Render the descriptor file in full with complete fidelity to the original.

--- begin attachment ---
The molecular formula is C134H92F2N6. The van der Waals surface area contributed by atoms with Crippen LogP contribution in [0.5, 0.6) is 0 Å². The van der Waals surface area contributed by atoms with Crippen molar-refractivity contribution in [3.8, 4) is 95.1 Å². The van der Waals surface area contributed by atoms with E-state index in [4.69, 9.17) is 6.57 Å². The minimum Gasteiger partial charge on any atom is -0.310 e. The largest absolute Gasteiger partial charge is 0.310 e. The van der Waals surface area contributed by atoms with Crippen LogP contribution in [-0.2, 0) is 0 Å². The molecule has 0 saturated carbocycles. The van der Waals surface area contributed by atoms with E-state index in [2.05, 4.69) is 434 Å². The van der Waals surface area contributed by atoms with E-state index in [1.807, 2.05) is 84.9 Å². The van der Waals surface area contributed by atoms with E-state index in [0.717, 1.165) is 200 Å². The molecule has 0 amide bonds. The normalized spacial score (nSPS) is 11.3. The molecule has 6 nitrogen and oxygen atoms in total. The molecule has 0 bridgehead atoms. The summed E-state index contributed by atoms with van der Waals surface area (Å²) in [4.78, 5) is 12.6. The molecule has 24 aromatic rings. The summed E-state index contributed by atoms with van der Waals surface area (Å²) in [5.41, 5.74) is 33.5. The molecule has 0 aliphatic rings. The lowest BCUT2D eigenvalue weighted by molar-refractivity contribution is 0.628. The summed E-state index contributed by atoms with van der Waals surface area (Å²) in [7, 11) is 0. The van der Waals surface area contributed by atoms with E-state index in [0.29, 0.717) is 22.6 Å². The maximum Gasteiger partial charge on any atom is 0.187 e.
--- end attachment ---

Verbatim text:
The molecular formula is C134H92F2N6. The van der Waals surface area contributed by atoms with Crippen LogP contribution in [0.5, 0.6) is 0 Å². The van der Waals surface area contributed by atoms with Crippen molar-refractivity contribution in [3.8, 4) is 95.1 Å². The van der Waals surface area contributed by atoms with E-state index in [4.69, 9.17) is 6.57 Å². The minimum Gasteiger partial charge on any atom is -0.310 e. The largest absolute Gasteiger partial charge is 0.310 e. The van der Waals surface area contributed by atoms with Crippen LogP contribution in [-0.2, 0) is 0 Å². The molecule has 0 saturated carbocycles. The van der Waals surface area contributed by atoms with E-state index in [2.05, 4.69) is 434 Å². The van der Waals surface area contributed by atoms with E-state index in [1.807, 2.05) is 84.9 Å². The van der Waals surface area contributed by atoms with E-state index in [0.717, 1.165) is 200 Å². The molecule has 0 amide bonds. The normalized spacial score (nSPS) is 11.3. The molecule has 6 nitrogen and oxygen atoms in total. The molecule has 0 bridgehead atoms. The summed E-state index contributed by atoms with van der Waals surface area (Å²) in [4.78, 5) is 12.6. The molecule has 24 aromatic rings. The summed E-state index contributed by atoms with van der Waals surface area (Å²) in [5.41, 5.74) is 33.5. The molecule has 0 aliphatic rings. The lowest BCUT2D eigenvalue weighted by molar-refractivity contribution is 0.628. The summed E-state index contributed by atoms with van der Waals surface area (Å²) in [7, 11) is 0. The van der Waals surface area contributed by atoms with E-state index in [0.29, 0.717) is 22.6 Å². The maximum Gasteiger partial charge on any atom is 0.187 e.